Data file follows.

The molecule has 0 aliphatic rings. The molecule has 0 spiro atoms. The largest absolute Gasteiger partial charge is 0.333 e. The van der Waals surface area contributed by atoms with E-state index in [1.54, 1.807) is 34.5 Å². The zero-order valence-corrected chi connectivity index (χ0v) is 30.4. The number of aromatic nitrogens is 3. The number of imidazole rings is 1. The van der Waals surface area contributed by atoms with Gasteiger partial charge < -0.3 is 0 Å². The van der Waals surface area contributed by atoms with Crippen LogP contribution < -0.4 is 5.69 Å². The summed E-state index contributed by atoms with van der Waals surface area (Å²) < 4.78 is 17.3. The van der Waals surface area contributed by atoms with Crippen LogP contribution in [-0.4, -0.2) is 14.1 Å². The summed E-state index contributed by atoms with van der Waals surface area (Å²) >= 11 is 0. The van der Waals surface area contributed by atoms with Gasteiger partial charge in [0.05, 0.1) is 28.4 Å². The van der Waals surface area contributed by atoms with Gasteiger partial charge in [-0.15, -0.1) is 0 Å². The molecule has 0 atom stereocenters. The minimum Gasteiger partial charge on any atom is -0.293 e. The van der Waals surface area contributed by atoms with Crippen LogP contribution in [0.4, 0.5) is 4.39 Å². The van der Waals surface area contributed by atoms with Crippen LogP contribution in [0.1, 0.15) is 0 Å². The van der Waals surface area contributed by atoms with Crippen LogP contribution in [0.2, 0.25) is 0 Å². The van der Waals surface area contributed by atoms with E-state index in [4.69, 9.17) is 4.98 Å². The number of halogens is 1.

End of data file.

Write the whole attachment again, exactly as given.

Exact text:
The molecule has 0 aliphatic rings. The molecule has 0 spiro atoms. The largest absolute Gasteiger partial charge is 0.333 e. The van der Waals surface area contributed by atoms with E-state index in [1.54, 1.807) is 34.5 Å². The zero-order valence-corrected chi connectivity index (χ0v) is 30.4. The number of aromatic nitrogens is 3. The number of imidazole rings is 1. The van der Waals surface area contributed by atoms with Gasteiger partial charge < -0.3 is 0 Å². The van der Waals surface area contributed by atoms with Crippen LogP contribution < -0.4 is 5.69 Å². The summed E-state index contributed by atoms with van der Waals surface area (Å²) < 4.78 is 17.3. The van der Waals surface area contributed by atoms with Crippen LogP contribution in [-0.4, -0.2) is 14.1 Å². The summed E-state index contributed by atoms with van der Waals surface area (Å²) >= 11 is 0. The van der Waals surface area contributed by atoms with Gasteiger partial charge in [0.05, 0.1) is 28.4 Å². The van der Waals surface area contributed by atoms with Gasteiger partial charge in [-0.15, -0.1) is 0 Å². The molecule has 0 atom stereocenters. The minimum Gasteiger partial charge on any atom is -0.293 e. The van der Waals surface area contributed by atoms with Crippen LogP contribution in [0.4, 0.5) is 4.39 Å². The van der Waals surface area contributed by atoms with Crippen LogP contribution in [0.1, 0.15) is 0 Å². The van der Waals surface area contributed by atoms with Crippen LogP contribution in [0.2, 0.25) is 0 Å². The van der Waals surface area contributed by atoms with E-state index in [4.69, 9.17) is 4.98 Å². The number of halogens is 1.